AIDS is a fatal though preventable disease with more than 56,000 new cases reported in 1996 alone. Condom advertisements and AIDS PSAs can help prevent the spread of AIDS, but these ads/PSAs often contain controversial subject matter and are thus rejected for broadcast by television stations. A large-scale survey of television station managers was conducted to determine which forms of AIDS messages they accept and influences on their acceptance/rejection decisions. Specific types of AIDS prevention messages that are most and least likely to be accepted for broadcast are identified. The influence of network affiliation, market size, and broadcast band on AIDS acceptance decisions were assessed. Unlike previous studies, we examine the impact of personal ethical considerations of television station management on AIDS acceptance decisions and found several interesting results which could be used by health professionals to increase the ability of gaining airtime for AIDS prevention messages.
7 ads (3" x 2") for information on nonprescription mail-order contraceptives were run in 51 college newspapters. Ads with specific product offerings, apparently directed to males and including offers of birth control literature, drew the most inquiries. Inquiries were also higher from ads placed in papers with larger circulations, and in rural areas. There were no discernible objections from the audience, and no difficulties were encountered in placing copy. About 207 of the inquiries resulted in orders.
The article by Amitava Chattopadhyay and Jean-Louis Laborie is terrific. It represents a rethink and an innovative way to improve what we do as professionals. For that it should be commended and introduced to the industry.
Great creative people in advertising have long known the power of emotion and stories but had little compelling theory and research to validate their instincts. This new book on the interplay between the conscious and unconscious minds of consumers, marketers, and researchers provides convincing support.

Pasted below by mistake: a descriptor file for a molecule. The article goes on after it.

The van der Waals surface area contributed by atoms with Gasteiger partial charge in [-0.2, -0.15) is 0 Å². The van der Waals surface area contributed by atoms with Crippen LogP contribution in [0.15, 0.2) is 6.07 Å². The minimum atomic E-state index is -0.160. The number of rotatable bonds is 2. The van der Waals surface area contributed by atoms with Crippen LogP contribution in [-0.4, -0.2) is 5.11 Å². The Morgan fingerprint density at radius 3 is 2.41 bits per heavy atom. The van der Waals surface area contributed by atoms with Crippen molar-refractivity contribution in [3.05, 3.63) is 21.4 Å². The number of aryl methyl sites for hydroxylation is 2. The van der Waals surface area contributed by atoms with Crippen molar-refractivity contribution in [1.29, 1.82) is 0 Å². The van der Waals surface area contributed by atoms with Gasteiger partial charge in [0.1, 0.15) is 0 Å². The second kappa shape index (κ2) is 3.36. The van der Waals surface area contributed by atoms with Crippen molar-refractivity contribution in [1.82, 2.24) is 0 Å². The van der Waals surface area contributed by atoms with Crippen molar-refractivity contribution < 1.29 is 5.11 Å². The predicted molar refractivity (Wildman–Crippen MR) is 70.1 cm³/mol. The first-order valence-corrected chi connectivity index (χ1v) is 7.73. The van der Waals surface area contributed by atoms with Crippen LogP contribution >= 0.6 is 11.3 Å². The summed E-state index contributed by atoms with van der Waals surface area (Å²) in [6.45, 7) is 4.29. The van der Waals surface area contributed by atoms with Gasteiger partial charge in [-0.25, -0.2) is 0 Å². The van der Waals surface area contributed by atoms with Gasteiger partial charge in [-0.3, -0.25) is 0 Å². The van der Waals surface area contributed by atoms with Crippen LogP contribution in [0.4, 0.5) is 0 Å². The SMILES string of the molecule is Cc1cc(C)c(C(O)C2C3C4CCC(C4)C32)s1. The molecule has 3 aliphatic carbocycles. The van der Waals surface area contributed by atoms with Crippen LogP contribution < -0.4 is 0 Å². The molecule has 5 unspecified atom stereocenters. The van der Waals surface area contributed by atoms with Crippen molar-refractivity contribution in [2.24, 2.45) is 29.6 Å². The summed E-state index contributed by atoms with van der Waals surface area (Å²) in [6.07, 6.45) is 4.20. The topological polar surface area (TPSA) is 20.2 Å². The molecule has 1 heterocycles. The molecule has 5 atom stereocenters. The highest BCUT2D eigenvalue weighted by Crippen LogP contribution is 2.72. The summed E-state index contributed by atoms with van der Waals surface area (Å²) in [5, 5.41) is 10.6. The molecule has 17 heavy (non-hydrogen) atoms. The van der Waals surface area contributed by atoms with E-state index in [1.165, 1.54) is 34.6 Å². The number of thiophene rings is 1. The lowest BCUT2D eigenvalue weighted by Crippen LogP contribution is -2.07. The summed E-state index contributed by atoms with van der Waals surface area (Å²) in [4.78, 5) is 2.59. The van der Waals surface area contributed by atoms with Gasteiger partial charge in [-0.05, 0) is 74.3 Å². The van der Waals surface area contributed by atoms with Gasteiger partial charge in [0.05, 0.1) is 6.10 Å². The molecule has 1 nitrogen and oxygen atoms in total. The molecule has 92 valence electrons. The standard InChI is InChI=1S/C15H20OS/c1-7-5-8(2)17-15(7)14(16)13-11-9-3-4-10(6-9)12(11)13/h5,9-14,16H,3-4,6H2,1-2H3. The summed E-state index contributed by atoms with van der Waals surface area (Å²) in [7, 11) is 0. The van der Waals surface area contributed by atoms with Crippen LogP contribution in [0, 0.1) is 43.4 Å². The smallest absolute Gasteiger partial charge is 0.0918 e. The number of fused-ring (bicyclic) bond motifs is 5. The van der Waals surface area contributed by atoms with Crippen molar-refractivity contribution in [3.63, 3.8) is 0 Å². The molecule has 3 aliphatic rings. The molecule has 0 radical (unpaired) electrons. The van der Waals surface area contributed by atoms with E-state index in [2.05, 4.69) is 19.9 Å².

An unbiased comprehensive oversight synthesis of three decades of gender-related advertising research is undertaken. Seventy-six articles found in premiere marketing, psychology, sociology, and communications journals were reviewed. Findings of the gender role research indicate advertisements are generally moving toward a slightly less stereotypical stance. Findings of the selectivity hypotheses research indicate females versus males process advertisements differently. Findings of the spokesperson gender effects research indicate controversy exists, and the gender advertising response literature findings assert gender differences in advertising responses exist. Finally, the gender brand positioning literature specifies gender differences exist. The findings are synthesized and implications are suggested.
In April 2002, when I was honored to be selected as the chairman of the AAAA, I decided that the focus of my tenure would be making a mark on improving the general quality of advertising in America. I defined that as doing something to raise a critical component of advertising quality to a new level.